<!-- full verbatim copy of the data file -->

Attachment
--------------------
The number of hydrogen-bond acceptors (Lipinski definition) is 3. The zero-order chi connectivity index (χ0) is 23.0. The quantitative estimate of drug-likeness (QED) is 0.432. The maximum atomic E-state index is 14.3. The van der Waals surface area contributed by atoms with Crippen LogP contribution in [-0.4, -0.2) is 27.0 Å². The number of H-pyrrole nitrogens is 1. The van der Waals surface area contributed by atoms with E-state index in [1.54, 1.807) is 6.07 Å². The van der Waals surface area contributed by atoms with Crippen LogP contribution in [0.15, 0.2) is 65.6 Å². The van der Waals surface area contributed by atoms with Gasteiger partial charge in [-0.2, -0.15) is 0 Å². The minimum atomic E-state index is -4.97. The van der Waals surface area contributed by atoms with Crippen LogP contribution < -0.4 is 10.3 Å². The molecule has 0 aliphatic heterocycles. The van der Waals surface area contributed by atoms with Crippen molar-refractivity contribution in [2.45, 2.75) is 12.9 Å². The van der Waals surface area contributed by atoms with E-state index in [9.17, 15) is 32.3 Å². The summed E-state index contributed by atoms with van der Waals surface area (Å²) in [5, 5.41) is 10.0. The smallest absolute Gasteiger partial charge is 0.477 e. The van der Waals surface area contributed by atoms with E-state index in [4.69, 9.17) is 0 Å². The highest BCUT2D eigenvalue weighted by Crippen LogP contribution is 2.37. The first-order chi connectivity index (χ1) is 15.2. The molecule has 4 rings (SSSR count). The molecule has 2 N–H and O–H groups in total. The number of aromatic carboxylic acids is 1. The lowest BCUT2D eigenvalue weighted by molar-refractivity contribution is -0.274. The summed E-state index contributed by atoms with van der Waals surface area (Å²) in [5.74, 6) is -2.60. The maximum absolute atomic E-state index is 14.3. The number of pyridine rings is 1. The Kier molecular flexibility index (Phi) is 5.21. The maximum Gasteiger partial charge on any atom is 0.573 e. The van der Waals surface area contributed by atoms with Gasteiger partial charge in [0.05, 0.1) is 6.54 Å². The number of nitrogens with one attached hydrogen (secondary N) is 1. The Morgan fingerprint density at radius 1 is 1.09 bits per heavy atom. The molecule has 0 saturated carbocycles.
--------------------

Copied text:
The number of hydrogen-bond acceptors (Lipinski definition) is 3. The zero-order chi connectivity index (χ0) is 23.0. The quantitative estimate of drug-likeness (QED) is 0.432. The maximum atomic E-state index is 14.3. The van der Waals surface area contributed by atoms with Crippen LogP contribution in [-0.4, -0.2) is 27.0 Å². The number of H-pyrrole nitrogens is 1. The van der Waals surface area contributed by atoms with E-state index in [1.54, 1.807) is 6.07 Å². The van der Waals surface area contributed by atoms with Crippen LogP contribution in [0.15, 0.2) is 65.6 Å². The van der Waals surface area contributed by atoms with Gasteiger partial charge in [-0.2, -0.15) is 0 Å². The minimum atomic E-state index is -4.97. The van der Waals surface area contributed by atoms with Crippen LogP contribution < -0.4 is 10.3 Å². The molecule has 0 aliphatic heterocycles. The van der Waals surface area contributed by atoms with Crippen molar-refractivity contribution in [2.45, 2.75) is 12.9 Å². The van der Waals surface area contributed by atoms with E-state index in [9.17, 15) is 32.3 Å². The summed E-state index contributed by atoms with van der Waals surface area (Å²) in [5, 5.41) is 10.0. The smallest absolute Gasteiger partial charge is 0.477 e. The van der Waals surface area contributed by atoms with E-state index in [4.69, 9.17) is 0 Å². The highest BCUT2D eigenvalue weighted by Crippen LogP contribution is 2.37. The first-order chi connectivity index (χ1) is 15.2. The molecule has 4 rings (SSSR count). The molecule has 2 N–H and O–H groups in total. The number of aromatic carboxylic acids is 1. The lowest BCUT2D eigenvalue weighted by molar-refractivity contribution is -0.274. The summed E-state index contributed by atoms with van der Waals surface area (Å²) in [5.74, 6) is -2.60. The maximum absolute atomic E-state index is 14.3. The number of pyridine rings is 1. The Kier molecular flexibility index (Phi) is 5.21. The maximum Gasteiger partial charge on any atom is 0.573 e. The van der Waals surface area contributed by atoms with Gasteiger partial charge in [0.05, 0.1) is 6.54 Å². The number of nitrogens with one attached hydrogen (secondary N) is 1. The Morgan fingerprint density at radius 1 is 1.09 bits per heavy atom. The molecule has 0 saturated carbocycles.